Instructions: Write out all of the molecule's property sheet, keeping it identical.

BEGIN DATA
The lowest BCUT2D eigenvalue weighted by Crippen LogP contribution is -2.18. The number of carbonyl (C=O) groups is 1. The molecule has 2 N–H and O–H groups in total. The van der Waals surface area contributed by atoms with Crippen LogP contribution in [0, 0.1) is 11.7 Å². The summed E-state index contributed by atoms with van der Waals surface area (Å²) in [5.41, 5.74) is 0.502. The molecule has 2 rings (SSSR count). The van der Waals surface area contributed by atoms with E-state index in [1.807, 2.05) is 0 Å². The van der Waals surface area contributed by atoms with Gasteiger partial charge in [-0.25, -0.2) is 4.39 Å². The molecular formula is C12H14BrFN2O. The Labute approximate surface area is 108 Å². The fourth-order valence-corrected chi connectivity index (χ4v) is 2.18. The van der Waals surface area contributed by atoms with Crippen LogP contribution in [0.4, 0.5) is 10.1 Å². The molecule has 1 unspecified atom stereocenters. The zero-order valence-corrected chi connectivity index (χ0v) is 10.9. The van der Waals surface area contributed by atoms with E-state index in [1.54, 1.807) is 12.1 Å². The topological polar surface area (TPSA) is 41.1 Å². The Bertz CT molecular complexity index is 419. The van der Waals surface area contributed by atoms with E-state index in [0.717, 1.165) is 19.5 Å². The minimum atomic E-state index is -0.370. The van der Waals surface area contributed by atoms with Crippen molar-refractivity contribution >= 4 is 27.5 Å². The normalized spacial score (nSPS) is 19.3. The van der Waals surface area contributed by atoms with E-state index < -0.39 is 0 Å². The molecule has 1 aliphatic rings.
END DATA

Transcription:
The lowest BCUT2D eigenvalue weighted by Crippen LogP contribution is -2.18. The number of carbonyl (C=O) groups is 1. The molecule has 2 N–H and O–H groups in total. The van der Waals surface area contributed by atoms with Crippen LogP contribution in [0, 0.1) is 11.7 Å². The summed E-state index contributed by atoms with van der Waals surface area (Å²) in [5.41, 5.74) is 0.502. The molecule has 2 rings (SSSR count). The van der Waals surface area contributed by atoms with E-state index in [1.807, 2.05) is 0 Å². The van der Waals surface area contributed by atoms with Gasteiger partial charge in [-0.25, -0.2) is 4.39 Å². The molecular formula is C12H14BrFN2O. The Labute approximate surface area is 108 Å². The fourth-order valence-corrected chi connectivity index (χ4v) is 2.18. The van der Waals surface area contributed by atoms with Crippen LogP contribution in [0.4, 0.5) is 10.1 Å². The molecule has 1 unspecified atom stereocenters. The zero-order valence-corrected chi connectivity index (χ0v) is 10.9. The van der Waals surface area contributed by atoms with E-state index in [1.54, 1.807) is 12.1 Å². The topological polar surface area (TPSA) is 41.1 Å². The Bertz CT molecular complexity index is 419. The van der Waals surface area contributed by atoms with E-state index in [0.717, 1.165) is 19.5 Å². The minimum atomic E-state index is -0.370. The van der Waals surface area contributed by atoms with Crippen molar-refractivity contribution >= 4 is 27.5 Å². The normalized spacial score (nSPS) is 19.3. The van der Waals surface area contributed by atoms with E-state index < -0.39 is 0 Å². The molecule has 1 aliphatic rings.